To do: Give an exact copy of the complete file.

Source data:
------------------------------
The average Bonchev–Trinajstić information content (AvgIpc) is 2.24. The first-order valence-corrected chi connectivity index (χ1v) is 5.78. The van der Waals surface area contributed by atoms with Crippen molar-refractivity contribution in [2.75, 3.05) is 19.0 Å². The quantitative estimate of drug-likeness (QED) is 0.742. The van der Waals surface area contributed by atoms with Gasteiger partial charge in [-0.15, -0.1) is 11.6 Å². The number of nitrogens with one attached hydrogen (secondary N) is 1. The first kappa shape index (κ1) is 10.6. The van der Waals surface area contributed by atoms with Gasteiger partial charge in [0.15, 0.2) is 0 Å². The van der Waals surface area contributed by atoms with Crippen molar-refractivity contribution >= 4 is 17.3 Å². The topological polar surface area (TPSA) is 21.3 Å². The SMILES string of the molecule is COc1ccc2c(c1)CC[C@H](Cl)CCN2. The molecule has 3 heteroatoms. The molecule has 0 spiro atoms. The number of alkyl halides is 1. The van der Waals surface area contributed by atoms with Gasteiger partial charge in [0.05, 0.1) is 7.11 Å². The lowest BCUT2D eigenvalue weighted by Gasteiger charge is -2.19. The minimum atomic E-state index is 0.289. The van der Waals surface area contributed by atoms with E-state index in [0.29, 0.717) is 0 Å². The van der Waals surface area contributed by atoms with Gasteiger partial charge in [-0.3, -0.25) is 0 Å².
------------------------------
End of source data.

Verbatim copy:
The average Bonchev–Trinajstić information content (AvgIpc) is 2.24. The first-order valence-corrected chi connectivity index (χ1v) is 5.78. The van der Waals surface area contributed by atoms with Crippen molar-refractivity contribution in [2.75, 3.05) is 19.0 Å². The quantitative estimate of drug-likeness (QED) is 0.742. The van der Waals surface area contributed by atoms with Gasteiger partial charge in [-0.15, -0.1) is 11.6 Å². The number of nitrogens with one attached hydrogen (secondary N) is 1. The first kappa shape index (κ1) is 10.6. The van der Waals surface area contributed by atoms with Gasteiger partial charge in [0.15, 0.2) is 0 Å². The van der Waals surface area contributed by atoms with Crippen molar-refractivity contribution >= 4 is 17.3 Å². The topological polar surface area (TPSA) is 21.3 Å². The SMILES string of the molecule is COc1ccc2c(c1)CC[C@H](Cl)CCN2. The molecule has 3 heteroatoms. The molecule has 0 spiro atoms. The number of alkyl halides is 1. The van der Waals surface area contributed by atoms with Gasteiger partial charge in [0.05, 0.1) is 7.11 Å². The lowest BCUT2D eigenvalue weighted by Gasteiger charge is -2.19. The minimum atomic E-state index is 0.289. The van der Waals surface area contributed by atoms with E-state index in [0.29, 0.717) is 0 Å². The van der Waals surface area contributed by atoms with Gasteiger partial charge in [-0.3, -0.25) is 0 Å².